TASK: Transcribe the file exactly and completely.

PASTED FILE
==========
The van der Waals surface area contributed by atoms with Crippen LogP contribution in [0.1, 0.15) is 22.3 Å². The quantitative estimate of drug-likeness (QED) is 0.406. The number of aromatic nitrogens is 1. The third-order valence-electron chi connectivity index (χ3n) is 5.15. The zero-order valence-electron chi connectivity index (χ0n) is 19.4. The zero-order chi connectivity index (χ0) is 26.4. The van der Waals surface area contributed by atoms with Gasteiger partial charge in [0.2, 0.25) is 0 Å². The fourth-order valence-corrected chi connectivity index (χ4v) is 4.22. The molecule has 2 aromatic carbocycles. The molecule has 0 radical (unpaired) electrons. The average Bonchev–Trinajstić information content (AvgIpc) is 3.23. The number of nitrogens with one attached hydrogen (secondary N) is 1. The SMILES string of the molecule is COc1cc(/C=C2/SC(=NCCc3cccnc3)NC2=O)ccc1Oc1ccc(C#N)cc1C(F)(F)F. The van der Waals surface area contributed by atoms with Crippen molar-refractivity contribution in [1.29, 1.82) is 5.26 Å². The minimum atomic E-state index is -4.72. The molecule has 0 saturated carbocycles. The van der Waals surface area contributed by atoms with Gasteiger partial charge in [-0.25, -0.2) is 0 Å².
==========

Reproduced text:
The van der Waals surface area contributed by atoms with Crippen LogP contribution in [0.1, 0.15) is 22.3 Å². The quantitative estimate of drug-likeness (QED) is 0.406. The number of aromatic nitrogens is 1. The third-order valence-electron chi connectivity index (χ3n) is 5.15. The zero-order valence-electron chi connectivity index (χ0n) is 19.4. The zero-order chi connectivity index (χ0) is 26.4. The van der Waals surface area contributed by atoms with Gasteiger partial charge in [0.2, 0.25) is 0 Å². The fourth-order valence-corrected chi connectivity index (χ4v) is 4.22. The molecule has 2 aromatic carbocycles. The molecule has 0 radical (unpaired) electrons. The average Bonchev–Trinajstić information content (AvgIpc) is 3.23. The number of nitrogens with one attached hydrogen (secondary N) is 1. The SMILES string of the molecule is COc1cc(/C=C2/SC(=NCCc3cccnc3)NC2=O)ccc1Oc1ccc(C#N)cc1C(F)(F)F. The van der Waals surface area contributed by atoms with Crippen molar-refractivity contribution in [1.29, 1.82) is 5.26 Å². The minimum atomic E-state index is -4.72. The molecule has 0 saturated carbocycles. The van der Waals surface area contributed by atoms with Gasteiger partial charge in [-0.25, -0.2) is 0 Å².